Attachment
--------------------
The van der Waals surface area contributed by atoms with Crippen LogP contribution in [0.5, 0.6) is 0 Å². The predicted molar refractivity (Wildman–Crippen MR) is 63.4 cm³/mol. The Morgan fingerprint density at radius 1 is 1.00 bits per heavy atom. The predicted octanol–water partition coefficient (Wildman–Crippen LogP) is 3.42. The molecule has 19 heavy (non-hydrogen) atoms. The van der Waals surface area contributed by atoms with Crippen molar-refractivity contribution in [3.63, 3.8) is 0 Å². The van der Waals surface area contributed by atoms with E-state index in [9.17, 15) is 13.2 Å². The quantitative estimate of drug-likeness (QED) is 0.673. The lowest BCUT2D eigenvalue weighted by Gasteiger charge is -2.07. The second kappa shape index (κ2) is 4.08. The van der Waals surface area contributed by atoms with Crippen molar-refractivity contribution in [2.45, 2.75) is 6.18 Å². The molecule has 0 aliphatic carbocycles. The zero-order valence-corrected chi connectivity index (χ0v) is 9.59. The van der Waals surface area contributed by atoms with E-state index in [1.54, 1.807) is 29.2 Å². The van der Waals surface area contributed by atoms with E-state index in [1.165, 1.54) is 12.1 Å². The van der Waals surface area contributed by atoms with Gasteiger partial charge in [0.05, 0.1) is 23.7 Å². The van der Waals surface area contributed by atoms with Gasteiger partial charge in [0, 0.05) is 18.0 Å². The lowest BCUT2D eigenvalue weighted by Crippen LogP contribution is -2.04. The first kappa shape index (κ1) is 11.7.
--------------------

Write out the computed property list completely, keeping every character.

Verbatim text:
The van der Waals surface area contributed by atoms with Crippen LogP contribution in [0.5, 0.6) is 0 Å². The predicted molar refractivity (Wildman–Crippen MR) is 63.4 cm³/mol. The Morgan fingerprint density at radius 1 is 1.00 bits per heavy atom. The predicted octanol–water partition coefficient (Wildman–Crippen LogP) is 3.42. The molecule has 19 heavy (non-hydrogen) atoms. The van der Waals surface area contributed by atoms with Crippen molar-refractivity contribution in [3.63, 3.8) is 0 Å². The van der Waals surface area contributed by atoms with E-state index in [9.17, 15) is 13.2 Å². The quantitative estimate of drug-likeness (QED) is 0.673. The lowest BCUT2D eigenvalue weighted by Gasteiger charge is -2.07. The second kappa shape index (κ2) is 4.08. The van der Waals surface area contributed by atoms with Crippen molar-refractivity contribution in [2.45, 2.75) is 6.18 Å². The molecule has 0 aliphatic carbocycles. The zero-order valence-corrected chi connectivity index (χ0v) is 9.59. The van der Waals surface area contributed by atoms with E-state index in [1.54, 1.807) is 29.2 Å². The van der Waals surface area contributed by atoms with E-state index in [1.165, 1.54) is 12.1 Å². The van der Waals surface area contributed by atoms with Gasteiger partial charge in [0.05, 0.1) is 23.7 Å². The van der Waals surface area contributed by atoms with Gasteiger partial charge in [0, 0.05) is 18.0 Å². The lowest BCUT2D eigenvalue weighted by Crippen LogP contribution is -2.04. The first kappa shape index (κ1) is 11.7.